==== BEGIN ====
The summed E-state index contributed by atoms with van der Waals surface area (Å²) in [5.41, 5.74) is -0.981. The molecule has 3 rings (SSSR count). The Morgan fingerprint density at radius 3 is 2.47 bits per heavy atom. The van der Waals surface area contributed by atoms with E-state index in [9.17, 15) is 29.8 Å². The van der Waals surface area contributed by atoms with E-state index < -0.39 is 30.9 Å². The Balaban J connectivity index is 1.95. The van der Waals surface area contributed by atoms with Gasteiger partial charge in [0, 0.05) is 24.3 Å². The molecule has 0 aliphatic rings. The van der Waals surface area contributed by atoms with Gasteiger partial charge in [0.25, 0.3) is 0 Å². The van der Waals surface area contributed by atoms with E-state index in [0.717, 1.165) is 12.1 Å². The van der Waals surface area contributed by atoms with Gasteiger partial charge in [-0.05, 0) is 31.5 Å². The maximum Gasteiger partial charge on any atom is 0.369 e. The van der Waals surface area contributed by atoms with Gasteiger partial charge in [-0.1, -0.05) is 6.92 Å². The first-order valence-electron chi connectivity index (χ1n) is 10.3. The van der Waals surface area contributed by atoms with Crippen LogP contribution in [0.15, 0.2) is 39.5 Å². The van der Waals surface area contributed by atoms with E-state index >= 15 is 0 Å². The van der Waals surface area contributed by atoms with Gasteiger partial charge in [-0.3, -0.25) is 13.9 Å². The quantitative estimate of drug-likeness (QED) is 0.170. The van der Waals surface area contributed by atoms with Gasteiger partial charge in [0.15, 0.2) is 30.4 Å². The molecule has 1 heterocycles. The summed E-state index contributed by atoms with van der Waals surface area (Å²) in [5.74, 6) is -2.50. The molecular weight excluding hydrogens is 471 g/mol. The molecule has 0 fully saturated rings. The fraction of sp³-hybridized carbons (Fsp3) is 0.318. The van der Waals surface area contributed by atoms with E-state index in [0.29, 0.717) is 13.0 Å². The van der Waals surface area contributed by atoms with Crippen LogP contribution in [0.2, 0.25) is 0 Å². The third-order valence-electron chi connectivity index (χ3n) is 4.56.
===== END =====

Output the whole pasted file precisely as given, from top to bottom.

The summed E-state index contributed by atoms with van der Waals surface area (Å²) in [5.41, 5.74) is -0.981. The molecule has 3 rings (SSSR count). The Morgan fingerprint density at radius 3 is 2.47 bits per heavy atom. The van der Waals surface area contributed by atoms with E-state index in [9.17, 15) is 29.8 Å². The van der Waals surface area contributed by atoms with E-state index < -0.39 is 30.9 Å². The Balaban J connectivity index is 1.95. The van der Waals surface area contributed by atoms with Gasteiger partial charge in [0, 0.05) is 24.3 Å². The molecule has 0 aliphatic rings. The van der Waals surface area contributed by atoms with Gasteiger partial charge in [0.25, 0.3) is 0 Å². The van der Waals surface area contributed by atoms with E-state index in [0.717, 1.165) is 12.1 Å². The van der Waals surface area contributed by atoms with Gasteiger partial charge in [-0.05, 0) is 31.5 Å². The maximum Gasteiger partial charge on any atom is 0.369 e. The van der Waals surface area contributed by atoms with Gasteiger partial charge in [-0.1, -0.05) is 6.92 Å². The first-order valence-electron chi connectivity index (χ1n) is 10.3. The van der Waals surface area contributed by atoms with Crippen LogP contribution in [0.15, 0.2) is 39.5 Å². The van der Waals surface area contributed by atoms with E-state index >= 15 is 0 Å². The van der Waals surface area contributed by atoms with Gasteiger partial charge in [-0.3, -0.25) is 13.9 Å². The quantitative estimate of drug-likeness (QED) is 0.170. The van der Waals surface area contributed by atoms with Gasteiger partial charge in [0.15, 0.2) is 30.4 Å². The molecule has 1 heterocycles. The summed E-state index contributed by atoms with van der Waals surface area (Å²) in [5.74, 6) is -2.50. The molecular weight excluding hydrogens is 471 g/mol. The molecule has 0 fully saturated rings. The fraction of sp³-hybridized carbons (Fsp3) is 0.318. The van der Waals surface area contributed by atoms with E-state index in [0.29, 0.717) is 13.0 Å². The van der Waals surface area contributed by atoms with Crippen LogP contribution in [0.2, 0.25) is 0 Å². The third-order valence-electron chi connectivity index (χ3n) is 4.56.